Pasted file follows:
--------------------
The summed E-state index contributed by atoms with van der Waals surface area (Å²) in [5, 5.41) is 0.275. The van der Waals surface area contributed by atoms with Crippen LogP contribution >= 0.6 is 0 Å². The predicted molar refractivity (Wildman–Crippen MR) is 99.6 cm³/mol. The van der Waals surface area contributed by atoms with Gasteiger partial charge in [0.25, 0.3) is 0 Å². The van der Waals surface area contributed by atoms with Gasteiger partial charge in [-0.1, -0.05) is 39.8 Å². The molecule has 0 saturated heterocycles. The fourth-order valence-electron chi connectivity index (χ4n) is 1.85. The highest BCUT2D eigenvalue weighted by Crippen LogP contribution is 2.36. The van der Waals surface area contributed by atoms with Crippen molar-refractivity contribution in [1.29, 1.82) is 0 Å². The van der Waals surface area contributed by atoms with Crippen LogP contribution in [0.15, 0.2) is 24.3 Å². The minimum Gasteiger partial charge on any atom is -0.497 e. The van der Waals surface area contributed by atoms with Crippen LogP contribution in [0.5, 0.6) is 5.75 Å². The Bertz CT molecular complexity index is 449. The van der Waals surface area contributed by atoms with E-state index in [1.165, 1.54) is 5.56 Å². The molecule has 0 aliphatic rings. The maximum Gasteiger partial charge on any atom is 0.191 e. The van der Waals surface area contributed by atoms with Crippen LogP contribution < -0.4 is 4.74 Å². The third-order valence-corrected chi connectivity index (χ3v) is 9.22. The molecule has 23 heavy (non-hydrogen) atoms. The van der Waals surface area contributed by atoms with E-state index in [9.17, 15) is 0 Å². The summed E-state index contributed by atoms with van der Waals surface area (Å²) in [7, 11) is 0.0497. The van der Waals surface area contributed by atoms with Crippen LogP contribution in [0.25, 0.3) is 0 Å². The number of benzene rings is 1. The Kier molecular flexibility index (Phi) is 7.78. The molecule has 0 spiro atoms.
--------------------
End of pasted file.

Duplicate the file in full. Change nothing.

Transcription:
The summed E-state index contributed by atoms with van der Waals surface area (Å²) in [5, 5.41) is 0.275. The van der Waals surface area contributed by atoms with Crippen LogP contribution >= 0.6 is 0 Å². The predicted molar refractivity (Wildman–Crippen MR) is 99.6 cm³/mol. The van der Waals surface area contributed by atoms with Gasteiger partial charge in [0.25, 0.3) is 0 Å². The van der Waals surface area contributed by atoms with Gasteiger partial charge in [-0.1, -0.05) is 39.8 Å². The molecule has 0 saturated heterocycles. The fourth-order valence-electron chi connectivity index (χ4n) is 1.85. The highest BCUT2D eigenvalue weighted by Crippen LogP contribution is 2.36. The van der Waals surface area contributed by atoms with Crippen molar-refractivity contribution in [1.29, 1.82) is 0 Å². The van der Waals surface area contributed by atoms with Crippen LogP contribution in [0.15, 0.2) is 24.3 Å². The minimum Gasteiger partial charge on any atom is -0.497 e. The van der Waals surface area contributed by atoms with Crippen LogP contribution in [0.5, 0.6) is 5.75 Å². The Bertz CT molecular complexity index is 449. The van der Waals surface area contributed by atoms with E-state index in [1.165, 1.54) is 5.56 Å². The molecule has 0 aliphatic rings. The maximum Gasteiger partial charge on any atom is 0.191 e. The van der Waals surface area contributed by atoms with Crippen LogP contribution < -0.4 is 4.74 Å². The third-order valence-corrected chi connectivity index (χ3v) is 9.22. The molecule has 23 heavy (non-hydrogen) atoms. The van der Waals surface area contributed by atoms with E-state index in [9.17, 15) is 0 Å². The summed E-state index contributed by atoms with van der Waals surface area (Å²) in [7, 11) is 0.0497. The van der Waals surface area contributed by atoms with Crippen LogP contribution in [0.25, 0.3) is 0 Å². The number of benzene rings is 1. The Kier molecular flexibility index (Phi) is 7.78. The molecule has 0 spiro atoms.